The Washington Times - July 23, 2009, 12:28AM

So the Baltimore Orioles have finally managed to make a deal for a new spring training home, moving from Fort Lauderdale to Sarasota next year.

This is not good news for the Washington Nationals, who now lose another East Coast opponent for the exhibition schedule — and an opponent that added a little juice and attendance to the games.


That means that the only teams remaining on the Florida East Coast, besides the Nationals, are the New York Mets in Port St. Lucie, and the St. Louis Cardinals and Florida Marlins, who share the Jupiter Roger Dean complex.

The Los Angeles Dodgers left Vero Beach in 2008, and there was hope that the Orioles would take over Dodgertown, which meant they would have been closer to the Nationals. But those talks fell through.

Fort Lauderdale was a 2 1/2 hour trip down the coast from Viera, where the Nationals train. Sarasota is a 3 1/2 hour trip across the state.

The Orioles, who had trained in Miami from 1959 to 1990, were in Sarasota in 1991 and again from 1993 to 1995, but only at the limited Twin Lakes Park complex, which had no stadium. That meant they would open camp in Sarasota, and then move to St. Petersburg and Al Lang Field once the exhibition season began.

This time they won’t have to travel to St. Petersburg to play. They will also play their games in Sarasota at Ed Smith Stadium, built in 1989 for the Chicago White Sox and used by the Cincinnati Reds (who have moved to Arizona) since 1998.

Ed Smith Stadium and Twin Lakes Park are several miles apart, which means the minor leaguers still won’t be training in the same complex as the major leaguers. But it will be an improvement over the past 14 years, when minor leaguers trained at Twin Lakes while the major league club — and its manager, coaches and front office personnel — would be at the major league facility in Fort Lauderdale four hours away, limiting the opportunities to see the youngsters on a daily basis.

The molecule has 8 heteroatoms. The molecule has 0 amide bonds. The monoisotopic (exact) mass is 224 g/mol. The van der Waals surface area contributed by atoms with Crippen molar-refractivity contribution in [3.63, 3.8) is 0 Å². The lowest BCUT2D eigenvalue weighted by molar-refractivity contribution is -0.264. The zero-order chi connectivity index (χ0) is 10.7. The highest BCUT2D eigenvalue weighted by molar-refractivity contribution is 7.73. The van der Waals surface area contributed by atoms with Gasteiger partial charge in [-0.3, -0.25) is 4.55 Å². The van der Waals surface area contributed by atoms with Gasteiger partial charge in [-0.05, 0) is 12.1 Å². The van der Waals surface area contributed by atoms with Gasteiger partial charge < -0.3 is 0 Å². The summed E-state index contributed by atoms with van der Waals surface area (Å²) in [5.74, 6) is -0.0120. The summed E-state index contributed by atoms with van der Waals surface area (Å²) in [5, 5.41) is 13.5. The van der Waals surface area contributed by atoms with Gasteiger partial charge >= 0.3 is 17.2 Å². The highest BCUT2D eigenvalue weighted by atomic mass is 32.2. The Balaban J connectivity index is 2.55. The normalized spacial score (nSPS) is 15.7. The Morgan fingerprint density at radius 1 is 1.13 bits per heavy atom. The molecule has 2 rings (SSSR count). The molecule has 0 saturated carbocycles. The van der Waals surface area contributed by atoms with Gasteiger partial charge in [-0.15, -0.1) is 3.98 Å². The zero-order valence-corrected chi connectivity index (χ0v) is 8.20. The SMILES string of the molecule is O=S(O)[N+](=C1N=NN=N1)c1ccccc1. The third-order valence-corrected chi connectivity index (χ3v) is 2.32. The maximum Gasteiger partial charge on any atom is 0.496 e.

It has been costly for the Orioles to remain in Fort Lauderdale at the antiquated (built in 1962) Yankee home since 1996, in terms of player development. They had numerous opportunities to move out of there, including the initial offer to move into the new Disney complex that the Atlanta Braves occupy. But, like many deals under Peter Angelos, they would negotiate their way out of an opportunity.

The agreement in Sarasota also includes a Ripken Youth Baseball Academy at Twin Lakes Park, and improvements by Sarasota County to both facilities.

“It is with great excitement that we announce that Sarasota will be our new long-term spring training home,”  Orioles Executive Vice President John Angelos said in a statement released by the team. “We thank the Sarasota County Commission, City Commission, local business leaders and our good friends at the Chamber of Commerce who worked tirelessly to make this partnership a reality.”

One of those partners, Sarasota County Commissioner Joe Barbetta, after the Red Sox decided to pass on moving to Sarasota, in December called the Red Sox the “gold standard”and the Orioles the “tin standard” of baseball.


I will be on The Sports Reporters on ESPN 980 AM Washington today(Thursday) from 5 to 7 p.m.

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